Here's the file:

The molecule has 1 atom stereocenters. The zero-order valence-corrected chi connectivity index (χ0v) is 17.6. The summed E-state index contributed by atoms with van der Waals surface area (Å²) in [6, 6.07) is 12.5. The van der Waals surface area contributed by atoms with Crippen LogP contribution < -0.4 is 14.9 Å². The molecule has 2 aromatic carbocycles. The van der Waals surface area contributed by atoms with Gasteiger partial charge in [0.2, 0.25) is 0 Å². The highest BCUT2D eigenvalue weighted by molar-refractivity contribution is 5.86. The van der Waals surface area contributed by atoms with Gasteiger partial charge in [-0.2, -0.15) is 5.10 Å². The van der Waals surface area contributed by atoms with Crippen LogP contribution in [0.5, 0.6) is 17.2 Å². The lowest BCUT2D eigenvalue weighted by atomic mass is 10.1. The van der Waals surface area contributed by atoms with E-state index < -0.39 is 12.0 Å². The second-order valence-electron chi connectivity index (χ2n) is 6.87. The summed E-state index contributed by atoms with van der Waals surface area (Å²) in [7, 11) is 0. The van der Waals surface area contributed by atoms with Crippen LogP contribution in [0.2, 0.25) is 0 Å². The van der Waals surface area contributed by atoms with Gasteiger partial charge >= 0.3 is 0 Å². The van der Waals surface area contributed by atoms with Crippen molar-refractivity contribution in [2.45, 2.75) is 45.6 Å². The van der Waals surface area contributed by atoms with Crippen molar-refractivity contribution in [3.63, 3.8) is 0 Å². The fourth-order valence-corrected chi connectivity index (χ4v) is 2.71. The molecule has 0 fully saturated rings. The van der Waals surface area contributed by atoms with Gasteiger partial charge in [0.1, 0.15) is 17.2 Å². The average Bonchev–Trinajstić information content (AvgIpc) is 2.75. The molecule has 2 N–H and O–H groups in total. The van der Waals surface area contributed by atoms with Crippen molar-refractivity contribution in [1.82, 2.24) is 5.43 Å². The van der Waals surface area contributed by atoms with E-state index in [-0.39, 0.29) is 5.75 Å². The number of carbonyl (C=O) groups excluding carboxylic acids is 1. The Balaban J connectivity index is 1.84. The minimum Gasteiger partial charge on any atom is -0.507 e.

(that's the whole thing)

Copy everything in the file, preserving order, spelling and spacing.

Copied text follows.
The molecule has 1 atom stereocenters. The zero-order valence-corrected chi connectivity index (χ0v) is 17.6. The summed E-state index contributed by atoms with van der Waals surface area (Å²) in [6, 6.07) is 12.5. The van der Waals surface area contributed by atoms with Crippen LogP contribution < -0.4 is 14.9 Å². The molecule has 2 aromatic carbocycles. The van der Waals surface area contributed by atoms with Gasteiger partial charge in [0.2, 0.25) is 0 Å². The highest BCUT2D eigenvalue weighted by molar-refractivity contribution is 5.86. The van der Waals surface area contributed by atoms with Gasteiger partial charge in [-0.2, -0.15) is 5.10 Å². The van der Waals surface area contributed by atoms with Crippen LogP contribution in [0.5, 0.6) is 17.2 Å². The lowest BCUT2D eigenvalue weighted by atomic mass is 10.1. The van der Waals surface area contributed by atoms with E-state index < -0.39 is 12.0 Å². The second-order valence-electron chi connectivity index (χ2n) is 6.87. The summed E-state index contributed by atoms with van der Waals surface area (Å²) in [7, 11) is 0. The van der Waals surface area contributed by atoms with Crippen LogP contribution in [0.2, 0.25) is 0 Å². The van der Waals surface area contributed by atoms with Gasteiger partial charge >= 0.3 is 0 Å². The van der Waals surface area contributed by atoms with Crippen molar-refractivity contribution in [2.45, 2.75) is 45.6 Å². The van der Waals surface area contributed by atoms with Crippen molar-refractivity contribution in [3.63, 3.8) is 0 Å². The fourth-order valence-corrected chi connectivity index (χ4v) is 2.71. The molecule has 0 fully saturated rings. The van der Waals surface area contributed by atoms with Gasteiger partial charge in [0.1, 0.15) is 17.2 Å². The average Bonchev–Trinajstić information content (AvgIpc) is 2.75. The molecule has 2 N–H and O–H groups in total. The van der Waals surface area contributed by atoms with Crippen molar-refractivity contribution in [1.82, 2.24) is 5.43 Å². The van der Waals surface area contributed by atoms with E-state index in [-0.39, 0.29) is 5.75 Å². The number of carbonyl (C=O) groups excluding carboxylic acids is 1. The Balaban J connectivity index is 1.84. The minimum Gasteiger partial charge on any atom is -0.507 e.